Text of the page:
After taking Sunday off, the tournament resumed on Monday, July 14. In Victoria, the United States relied on the continued goaltending brilliance of John Yeager to earn its first win, 16-13 in overtime, over Australia. In Vancouver, Canada East survived an offensive barrage from the Warriors to win, 19-18, before 2,000 delighted fans. Barry Powless had five goals for the losers, while yet another member of the clan—Daryl—scored two; Gary Powless played the field and added another goal.
The round robin stage of the tournament ended the next evening, with Canada West—having already clinched first place—walloping the U.S., 18-7, in New Westminster before 2,100. Canada East put Australia out of its misery with a 20-7 thumping, with Ron McCoy’s 7 goals leading the way.
As group winners, Canada West advanced to the final, leaving Canada East and the Native Warriors to face one another on July 16. Canada East was heavily favored to win the match, but the Indians pulled off the tourney’s first upset at just the right time, winning 13-9 in Coquitlam. Daryl, Barry, and Harry Powless scored one goal apiece, and Gary Powless made 45 saves in the win.
On July 17, over 8,000 fans—the largest B.C. lacrosse crowd in 10 years—entered the Pacific Coliseum in Vancouver to watch Canada West overcome the pesky Warriors in a 16-11 victory. The Natives held a 4-3 lead after the first period, but trailed 8-6 after two. In the end, the sheer strength of the Coquitlam side allowed them to prevail. The Adanacs’ Dan Wilson had two goals in the final, and was named tournament MVP. Warriors’ coach Ross Powless summed the final up: “We were outmuscled by the Adanacs…Dan Wilson took over and he showed us how to play lacrosse.” Jeff Gill of the Warriors was named MVP of the final, and was one of five Warriors with 2-goal games.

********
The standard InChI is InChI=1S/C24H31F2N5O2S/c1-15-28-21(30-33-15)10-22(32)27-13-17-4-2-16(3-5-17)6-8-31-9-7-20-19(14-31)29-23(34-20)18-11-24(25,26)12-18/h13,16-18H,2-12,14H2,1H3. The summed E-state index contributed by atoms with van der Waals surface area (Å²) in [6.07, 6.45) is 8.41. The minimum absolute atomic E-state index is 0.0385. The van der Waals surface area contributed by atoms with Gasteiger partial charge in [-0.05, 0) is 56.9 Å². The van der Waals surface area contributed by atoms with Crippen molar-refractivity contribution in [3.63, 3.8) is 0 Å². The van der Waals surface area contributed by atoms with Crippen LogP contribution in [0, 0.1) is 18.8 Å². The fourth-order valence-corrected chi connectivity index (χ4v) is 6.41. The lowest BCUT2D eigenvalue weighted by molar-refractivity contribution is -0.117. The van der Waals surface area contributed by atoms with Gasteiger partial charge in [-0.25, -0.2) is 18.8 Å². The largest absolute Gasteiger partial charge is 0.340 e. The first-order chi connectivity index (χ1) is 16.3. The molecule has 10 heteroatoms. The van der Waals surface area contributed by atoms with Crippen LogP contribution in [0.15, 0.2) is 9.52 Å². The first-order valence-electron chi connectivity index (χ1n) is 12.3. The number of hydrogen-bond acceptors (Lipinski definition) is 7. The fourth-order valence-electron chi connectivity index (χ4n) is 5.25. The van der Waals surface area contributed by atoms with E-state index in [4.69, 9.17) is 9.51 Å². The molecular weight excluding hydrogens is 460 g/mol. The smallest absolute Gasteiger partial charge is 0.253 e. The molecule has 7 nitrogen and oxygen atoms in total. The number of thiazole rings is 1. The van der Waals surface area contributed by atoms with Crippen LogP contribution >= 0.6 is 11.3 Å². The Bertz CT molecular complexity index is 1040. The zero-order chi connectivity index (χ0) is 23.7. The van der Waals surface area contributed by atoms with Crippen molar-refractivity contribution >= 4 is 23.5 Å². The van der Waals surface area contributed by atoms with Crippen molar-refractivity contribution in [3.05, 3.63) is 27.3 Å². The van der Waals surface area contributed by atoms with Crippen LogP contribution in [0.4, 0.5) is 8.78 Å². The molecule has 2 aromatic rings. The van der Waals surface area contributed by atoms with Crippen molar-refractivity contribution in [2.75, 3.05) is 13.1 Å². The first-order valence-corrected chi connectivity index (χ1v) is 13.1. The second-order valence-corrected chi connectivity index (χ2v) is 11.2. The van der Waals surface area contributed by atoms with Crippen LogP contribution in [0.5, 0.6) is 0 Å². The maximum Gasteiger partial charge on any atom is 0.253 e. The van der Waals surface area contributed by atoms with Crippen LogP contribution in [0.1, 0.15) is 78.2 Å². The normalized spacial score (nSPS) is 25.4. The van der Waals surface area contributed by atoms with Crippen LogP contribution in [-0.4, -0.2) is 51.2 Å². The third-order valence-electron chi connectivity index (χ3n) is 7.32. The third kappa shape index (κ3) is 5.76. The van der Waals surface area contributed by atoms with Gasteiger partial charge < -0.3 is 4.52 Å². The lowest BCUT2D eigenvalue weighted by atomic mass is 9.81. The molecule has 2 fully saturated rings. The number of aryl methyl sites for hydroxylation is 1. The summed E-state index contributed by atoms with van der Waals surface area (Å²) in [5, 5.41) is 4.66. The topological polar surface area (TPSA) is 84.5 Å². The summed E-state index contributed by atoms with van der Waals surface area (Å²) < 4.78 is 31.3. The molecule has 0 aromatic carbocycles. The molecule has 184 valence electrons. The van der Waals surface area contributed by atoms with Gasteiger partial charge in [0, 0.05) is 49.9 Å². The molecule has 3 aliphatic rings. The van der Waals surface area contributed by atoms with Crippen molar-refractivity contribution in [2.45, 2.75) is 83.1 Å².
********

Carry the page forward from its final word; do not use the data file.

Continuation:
Highlights from the match were featured the following two days on the “Sportsweekend” program.
(For what it is worth, Coquitlam did not hold on to win the WLA title—New Westminster Salmonbellies took the honors. In another interesting note, the Adanacs were so impressed by the Australian’s zeal for the game that they went to the continent the following year for a series of training camps and field and box scrimmages.)
While the tournament was a success, it also only served to confirm that non-Canadian countries were not quite ready for prime time. Another attempt at an international box lacrosse tournament would not take place until 2003, with the WILC, although there was a travelling “Super Series” between Canada and the U.S. in 1985 in what served as a precursor for the current National Lacrosse League.
While the Nations
Cup was not repeated, it nevertheless represents a significant step in the
growth of box lacrosse internationally.